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Plasticity in Life History Traits of the Freshwater Pearl Mussel — Consequences for the Danger of Extinction and for Conservation Measures

  • G. Bauer
Part of the Advances in Life Sciences book series (ALS)

Abstract

In Central Europe, the freshwater pearl mussel (Margaritifera margaritifera) is threatened with extinction. It is shown how the danger of extinction is influenced by the plasticity of life history traits. The pearl mussel’s life history strategy has been selected for a high lifetime fertility, which is attained by combining high life expectancy (= high number of reproductive periods) and high fertility. However, these two traits exhibit a considerable plasticity, which depends on the individual growth constant (i.e. the rate at which the asymptotic size is approached). The growth constant is influenced by a number of environmental factors: for example it increases with increasing temperature. An increased growth constant (= accelerated growth) leads to a reduction of life span, maximum size and fertility. These relationships reduce the lifetime fertility of individuals growing at a high rate. Populations consisting of such individuals should exhibit a high sensitivity to threats for two reasons: the growth rate of the population is low and the time until extinction is shortened due to the low individual life span. This hypothesis is confirmed by the population trend in different areas of the FRG. The results are discussed with respect to conservation strategies.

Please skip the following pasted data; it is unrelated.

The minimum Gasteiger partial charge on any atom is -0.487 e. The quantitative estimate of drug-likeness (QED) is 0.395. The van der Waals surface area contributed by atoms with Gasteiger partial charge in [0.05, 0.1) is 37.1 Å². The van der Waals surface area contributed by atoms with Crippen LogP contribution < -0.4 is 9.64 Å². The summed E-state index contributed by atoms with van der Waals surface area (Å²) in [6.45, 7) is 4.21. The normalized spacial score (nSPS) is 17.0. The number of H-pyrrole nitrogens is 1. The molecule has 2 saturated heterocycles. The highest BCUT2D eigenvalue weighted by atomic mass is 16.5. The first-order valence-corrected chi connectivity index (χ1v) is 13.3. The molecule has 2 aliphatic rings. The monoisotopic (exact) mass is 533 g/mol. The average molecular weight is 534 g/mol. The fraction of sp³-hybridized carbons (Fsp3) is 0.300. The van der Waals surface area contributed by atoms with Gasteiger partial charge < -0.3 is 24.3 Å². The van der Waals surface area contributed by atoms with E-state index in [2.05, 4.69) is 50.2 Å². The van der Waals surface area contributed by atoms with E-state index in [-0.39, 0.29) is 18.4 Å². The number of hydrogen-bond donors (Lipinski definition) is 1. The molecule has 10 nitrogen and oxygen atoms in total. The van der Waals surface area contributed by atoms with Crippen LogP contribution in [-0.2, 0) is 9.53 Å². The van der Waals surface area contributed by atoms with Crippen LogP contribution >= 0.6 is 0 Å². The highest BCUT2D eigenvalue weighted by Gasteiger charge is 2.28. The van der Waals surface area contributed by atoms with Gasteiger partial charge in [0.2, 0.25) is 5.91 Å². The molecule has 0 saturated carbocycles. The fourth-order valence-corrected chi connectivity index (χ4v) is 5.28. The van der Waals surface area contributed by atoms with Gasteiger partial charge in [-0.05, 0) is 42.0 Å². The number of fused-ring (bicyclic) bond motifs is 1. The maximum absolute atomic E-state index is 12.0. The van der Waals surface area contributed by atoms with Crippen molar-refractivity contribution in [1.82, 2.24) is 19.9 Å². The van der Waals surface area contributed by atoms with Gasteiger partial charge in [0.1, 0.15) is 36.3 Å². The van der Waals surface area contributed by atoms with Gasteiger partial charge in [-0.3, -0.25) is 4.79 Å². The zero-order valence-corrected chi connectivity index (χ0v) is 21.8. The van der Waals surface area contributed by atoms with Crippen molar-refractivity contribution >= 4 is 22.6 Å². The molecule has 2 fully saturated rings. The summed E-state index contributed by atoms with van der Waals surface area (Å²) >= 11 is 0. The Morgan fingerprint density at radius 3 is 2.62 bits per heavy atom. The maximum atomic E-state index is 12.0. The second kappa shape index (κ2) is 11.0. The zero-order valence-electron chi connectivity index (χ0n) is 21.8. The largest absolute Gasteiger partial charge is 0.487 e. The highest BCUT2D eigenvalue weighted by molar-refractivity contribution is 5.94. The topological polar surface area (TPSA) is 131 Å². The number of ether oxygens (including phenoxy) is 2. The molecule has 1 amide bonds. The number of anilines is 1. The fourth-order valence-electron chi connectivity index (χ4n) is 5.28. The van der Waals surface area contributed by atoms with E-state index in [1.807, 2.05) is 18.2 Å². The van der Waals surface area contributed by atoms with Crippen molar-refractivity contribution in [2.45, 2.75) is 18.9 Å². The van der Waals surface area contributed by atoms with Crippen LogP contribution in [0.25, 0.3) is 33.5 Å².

Keywords

Life History Strategy Reproductive Period Growth Constant Pearl Mussel High Life Expectancy 
These keywords were added by machine and not by the authors. This process is experimental and the keywords may be updated as the learning algorithm improves.

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Copyright information

© Springer Basel AG 1991

Authors and Affiliations

  • G. Bauer
    • 1
  1. 1.Department of Animal Ecology IUniversity of BayreuthBayreuthGermany

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